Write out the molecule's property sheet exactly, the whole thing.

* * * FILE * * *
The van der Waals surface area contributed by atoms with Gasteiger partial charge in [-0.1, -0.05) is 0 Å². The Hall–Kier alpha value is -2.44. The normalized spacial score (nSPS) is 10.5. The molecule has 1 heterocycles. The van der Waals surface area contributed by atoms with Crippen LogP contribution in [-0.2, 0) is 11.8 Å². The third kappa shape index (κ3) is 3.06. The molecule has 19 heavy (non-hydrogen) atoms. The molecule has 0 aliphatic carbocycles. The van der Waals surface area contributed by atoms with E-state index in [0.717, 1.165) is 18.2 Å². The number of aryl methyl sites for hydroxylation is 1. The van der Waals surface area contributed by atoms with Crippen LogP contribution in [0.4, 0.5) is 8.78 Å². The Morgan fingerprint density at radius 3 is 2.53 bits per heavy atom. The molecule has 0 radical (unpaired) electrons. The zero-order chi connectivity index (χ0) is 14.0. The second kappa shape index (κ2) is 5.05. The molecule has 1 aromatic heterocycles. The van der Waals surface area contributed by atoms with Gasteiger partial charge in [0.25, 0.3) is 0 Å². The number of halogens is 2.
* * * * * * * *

The van der Waals surface area contributed by atoms with Gasteiger partial charge in [-0.1, -0.05) is 0 Å². The Hall–Kier alpha value is -2.44. The normalized spacial score (nSPS) is 10.5. The molecule has 1 heterocycles. The van der Waals surface area contributed by atoms with Crippen LogP contribution in [-0.2, 0) is 11.8 Å². The third kappa shape index (κ3) is 3.06. The molecule has 19 heavy (non-hydrogen) atoms. The molecule has 0 aliphatic carbocycles. The van der Waals surface area contributed by atoms with E-state index in [0.717, 1.165) is 18.2 Å². The number of aryl methyl sites for hydroxylation is 1. The van der Waals surface area contributed by atoms with Crippen LogP contribution in [0.4, 0.5) is 8.78 Å². The Morgan fingerprint density at radius 3 is 2.53 bits per heavy atom. The molecule has 0 radical (unpaired) electrons. The zero-order chi connectivity index (χ0) is 14.0. The second kappa shape index (κ2) is 5.05. The molecule has 1 aromatic heterocycles. The van der Waals surface area contributed by atoms with Gasteiger partial charge in [0.25, 0.3) is 0 Å². The number of halogens is 2.